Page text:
I read this post a little while back, and really enjoyed it. This is a subject that I have a real fire for, and is one of the top reasons I started Reckless Historians. Over at The Way of Improvement Leads Home, John Fea addresses this issue head on, I hope you enjoy the first chunk of his post.
Some of you may recall my post last week about trying to recruit history majors at Messiah College. I received a lot of feedback from this piece. Mark Cheathem and Aaron Cowan had insightful things to say in the comments section (check them out), but I also received a lot of private e-mails from professors who did not feel comfortable writing publicly about the struggles they are facing in trying to defend the humanities on their campuses.
I don’t want to be too dramatic here, but I am starting to think that we may be at a turning point in American higher education as it relates to the humanities and the liberal arts more broadly. (Some say that turning point is long passed and we have now fallen into the abyss. I tend to be a bit more optimistic–at least for now). This might be an obvious statement, but let me explain:
Traditional liberal arts colleges are starting to adjust to changing times, but they are still holding the line, unwilling to abandon their missions and identities as institutions that celebrate liberal learning above all other kinds of learning. I think historians at these colleges–Williams, Amherst, Swarthmore, Davidson, Bates, Holy Cross, Richmond, Union, Dickinson, Wheaton, Hillsdale, Ursinus, and Westmont–can feel relatively and comparatively safe, at least for the time being, about the future of the discipline at their institutions.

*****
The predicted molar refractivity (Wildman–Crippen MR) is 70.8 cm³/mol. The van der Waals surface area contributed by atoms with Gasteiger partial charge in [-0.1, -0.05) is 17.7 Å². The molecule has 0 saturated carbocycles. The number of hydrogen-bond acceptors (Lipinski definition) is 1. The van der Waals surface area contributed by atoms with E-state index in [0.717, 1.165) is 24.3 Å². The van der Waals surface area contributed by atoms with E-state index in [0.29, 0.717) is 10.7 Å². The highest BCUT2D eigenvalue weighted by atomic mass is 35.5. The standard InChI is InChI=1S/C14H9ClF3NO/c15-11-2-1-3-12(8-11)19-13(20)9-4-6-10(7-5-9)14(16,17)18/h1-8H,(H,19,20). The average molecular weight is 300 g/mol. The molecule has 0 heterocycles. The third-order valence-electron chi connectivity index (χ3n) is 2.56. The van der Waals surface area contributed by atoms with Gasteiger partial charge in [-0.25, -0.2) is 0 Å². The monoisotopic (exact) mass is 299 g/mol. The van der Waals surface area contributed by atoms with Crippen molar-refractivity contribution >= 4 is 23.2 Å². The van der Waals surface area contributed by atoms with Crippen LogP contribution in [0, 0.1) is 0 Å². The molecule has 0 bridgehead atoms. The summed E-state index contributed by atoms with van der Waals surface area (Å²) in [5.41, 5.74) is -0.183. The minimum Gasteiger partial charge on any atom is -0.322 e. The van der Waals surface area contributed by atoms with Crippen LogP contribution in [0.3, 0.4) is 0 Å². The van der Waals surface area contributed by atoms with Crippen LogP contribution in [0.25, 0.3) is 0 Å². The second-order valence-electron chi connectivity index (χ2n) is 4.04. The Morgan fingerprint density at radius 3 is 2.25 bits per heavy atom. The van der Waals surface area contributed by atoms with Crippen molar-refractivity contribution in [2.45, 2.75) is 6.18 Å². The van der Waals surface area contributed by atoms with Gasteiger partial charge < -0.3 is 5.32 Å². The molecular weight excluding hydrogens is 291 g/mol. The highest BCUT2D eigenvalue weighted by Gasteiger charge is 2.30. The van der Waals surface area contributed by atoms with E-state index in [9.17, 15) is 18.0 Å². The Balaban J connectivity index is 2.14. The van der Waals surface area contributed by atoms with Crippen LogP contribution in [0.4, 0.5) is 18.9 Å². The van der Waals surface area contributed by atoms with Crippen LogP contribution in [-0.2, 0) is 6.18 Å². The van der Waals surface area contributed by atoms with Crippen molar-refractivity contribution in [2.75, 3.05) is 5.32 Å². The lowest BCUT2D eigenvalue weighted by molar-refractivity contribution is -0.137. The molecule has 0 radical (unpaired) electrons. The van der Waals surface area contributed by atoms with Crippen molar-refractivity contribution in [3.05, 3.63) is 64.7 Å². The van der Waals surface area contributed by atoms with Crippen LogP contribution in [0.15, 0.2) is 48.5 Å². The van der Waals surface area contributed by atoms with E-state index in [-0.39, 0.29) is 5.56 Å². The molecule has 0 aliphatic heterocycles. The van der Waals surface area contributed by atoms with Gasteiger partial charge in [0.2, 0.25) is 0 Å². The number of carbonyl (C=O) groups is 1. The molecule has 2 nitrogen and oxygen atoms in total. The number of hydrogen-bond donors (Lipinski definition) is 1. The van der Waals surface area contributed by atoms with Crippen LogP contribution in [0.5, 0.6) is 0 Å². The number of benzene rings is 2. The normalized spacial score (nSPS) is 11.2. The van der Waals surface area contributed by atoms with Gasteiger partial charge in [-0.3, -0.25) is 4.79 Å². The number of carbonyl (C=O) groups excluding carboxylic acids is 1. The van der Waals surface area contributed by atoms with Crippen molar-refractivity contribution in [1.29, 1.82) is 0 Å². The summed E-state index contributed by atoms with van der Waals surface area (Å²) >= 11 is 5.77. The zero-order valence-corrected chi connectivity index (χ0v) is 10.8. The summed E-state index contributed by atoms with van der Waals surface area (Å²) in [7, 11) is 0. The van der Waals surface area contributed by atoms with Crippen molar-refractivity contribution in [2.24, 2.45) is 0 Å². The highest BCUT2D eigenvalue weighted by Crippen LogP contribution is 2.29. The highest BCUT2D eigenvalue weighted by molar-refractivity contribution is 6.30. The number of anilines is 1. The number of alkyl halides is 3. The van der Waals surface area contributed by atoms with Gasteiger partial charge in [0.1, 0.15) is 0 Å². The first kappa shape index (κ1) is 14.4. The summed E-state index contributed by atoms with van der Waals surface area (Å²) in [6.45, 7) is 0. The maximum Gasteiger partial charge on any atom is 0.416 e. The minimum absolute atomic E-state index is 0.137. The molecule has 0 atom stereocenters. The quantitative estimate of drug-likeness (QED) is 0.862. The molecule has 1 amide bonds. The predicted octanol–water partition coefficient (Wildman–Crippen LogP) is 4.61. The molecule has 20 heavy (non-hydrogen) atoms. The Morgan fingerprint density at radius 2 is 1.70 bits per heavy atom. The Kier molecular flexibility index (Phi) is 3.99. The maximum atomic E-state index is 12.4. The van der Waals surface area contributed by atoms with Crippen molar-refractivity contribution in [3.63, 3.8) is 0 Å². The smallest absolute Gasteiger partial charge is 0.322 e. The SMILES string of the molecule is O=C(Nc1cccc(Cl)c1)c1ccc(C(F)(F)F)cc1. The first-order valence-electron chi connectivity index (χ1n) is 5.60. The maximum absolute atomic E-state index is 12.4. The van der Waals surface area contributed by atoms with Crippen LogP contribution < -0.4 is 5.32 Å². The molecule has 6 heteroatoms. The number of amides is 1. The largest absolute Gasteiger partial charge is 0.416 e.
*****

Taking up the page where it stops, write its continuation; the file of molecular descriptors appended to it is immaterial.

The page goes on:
It is the small comprehensive colleges with liberal arts missions that need to worry. These colleges have split identities. They have “core” or “general education” programs rooted in the liberal arts and they have liberal arts and humanities majors, but their professional programs (nursing, engineering, etc…) attract the most students. Many of these schools have small endowments so their survival depends on tuition dollars. When a college’s livelihood relies so heavily on getting students in the seats, admissions offices and administrators may not care about the ratio of history majors to sports management majors.
So how does a comprehensive college continue to keep a liberal arts or humanities core when the market is bringing them nurses and petroleum engineers?
At the risk of being too simplistic, it seems that a college can respond to this dilemma in one of two ways:
Keep reading here.